I'm looking at buying a 2nd-hand laptop for hobby programming. I would like to be able to install Ubuntu, but I'm worried that Ubuntu will not have drivers for network/video, etc. (I installed Ubuntu on my desktop PC last year and I had to manually install Network drivers, and Ubuntu still doesn't allow more than 1024x768 even though I have 22" monitor.)

Are there any laptop brands or models that have better driver support under Ubuntu?

I don't have much budget, so the laptop will probably be approx 5 years old ...

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    Before you buy it, you may also try whether it's compatible by using the Ubuntu LiveCD (help.ubuntu.com/community/LiveCD). – Mark van Lent Aug 3 '09 at 7:10
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    Why don't you post an questions about your graphics problem? ;) – Kim Aug 3 '09 at 7:23

There are two website which have a reasonable database of linux support on laptops.

Just try to avoid the cheap brands which use exotic hardware, and you'll be fine.

  • Since his budget is low, he will not avoid the cheap brands, and there is really no reason too as long as he gets the model number before he buys and looks it up on one of those sites. – Kim Aug 3 '09 at 7:22
  • If you're looking for old laptops, the cheap brands are the one you can buy broken, the good brands are still alive. – Davy Landman Aug 3 '09 at 8:04

As commented by Mark van Lent: try a Ubuntu Live CD and see if that works.

That's the easiest way to try it out and if it works you can use it to install Ubuntu with it!


I've always had good experiences with Thinkpad laptops. They are a very popular choice hence the amount of support available.

  • I'm posting this from my Thinkpad T61p running 10.04. Every part of the hardware is supported. – Anthony Giorgio Aug 25 '10 at 13:18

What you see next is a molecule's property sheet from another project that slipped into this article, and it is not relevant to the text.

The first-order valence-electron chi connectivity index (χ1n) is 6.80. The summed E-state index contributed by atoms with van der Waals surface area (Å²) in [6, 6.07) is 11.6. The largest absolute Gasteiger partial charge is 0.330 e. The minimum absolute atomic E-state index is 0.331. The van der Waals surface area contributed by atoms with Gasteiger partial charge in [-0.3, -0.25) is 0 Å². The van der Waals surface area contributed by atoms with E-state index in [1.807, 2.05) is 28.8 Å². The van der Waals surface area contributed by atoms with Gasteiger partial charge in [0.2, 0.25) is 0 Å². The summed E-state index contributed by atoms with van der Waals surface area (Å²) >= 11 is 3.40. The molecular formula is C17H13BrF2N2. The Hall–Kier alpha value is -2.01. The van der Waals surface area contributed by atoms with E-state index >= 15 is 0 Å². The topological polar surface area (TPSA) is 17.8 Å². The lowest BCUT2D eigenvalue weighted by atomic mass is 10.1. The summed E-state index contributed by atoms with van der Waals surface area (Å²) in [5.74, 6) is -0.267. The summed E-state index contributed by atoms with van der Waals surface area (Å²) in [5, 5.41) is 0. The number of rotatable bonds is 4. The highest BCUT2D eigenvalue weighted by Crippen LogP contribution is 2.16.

Before you get hands on with a laptop,

You'll get all the help you want for Ubuntu laptop compatibility
through this post: Massive List of Laptops That Work With Ubuntu

One other place -- Ubunti Wiki HardwareSupport/Machines/Laptops

After that you could try the Ubuntu LiveCD (which can also install).

And, finally, I'd suggest a USB Installed Ubuntu to check the look & feel.
You could even choose to run it off the USB key -- most 5-6 year old laptop will boot from USB.


ThinkPads are popular: look at ThinkWiki. The entire site is devoted to installing Linux on ThinkPads.

Remember that you will need to spend some money to bump an older machine to minimum specs for Ubuntu; my recommendations are memory, battery replacement, network/wireless, and hard disk, in that order.

As of note, don't expect sound or modem support to be all that great. IBM sure picked some really questionable sound chipsets for some models.

Anecdote: My A22m isn't the greatest choice, but it was $100 at an auction; memory ($60) and battery ($75) upgrades, plus a PCMCIA Wireless card ($5 second-hand) brought the total to about $300. Replacement hard disk set me back $80 but that's only because the old one failed. The machine works fairly well: Ubuntu 9.04 was great; still shaking out the bugs from 9.10. I can get playback (not recording) on the CS46xx sound chipset, and frankly that's satisfactory.

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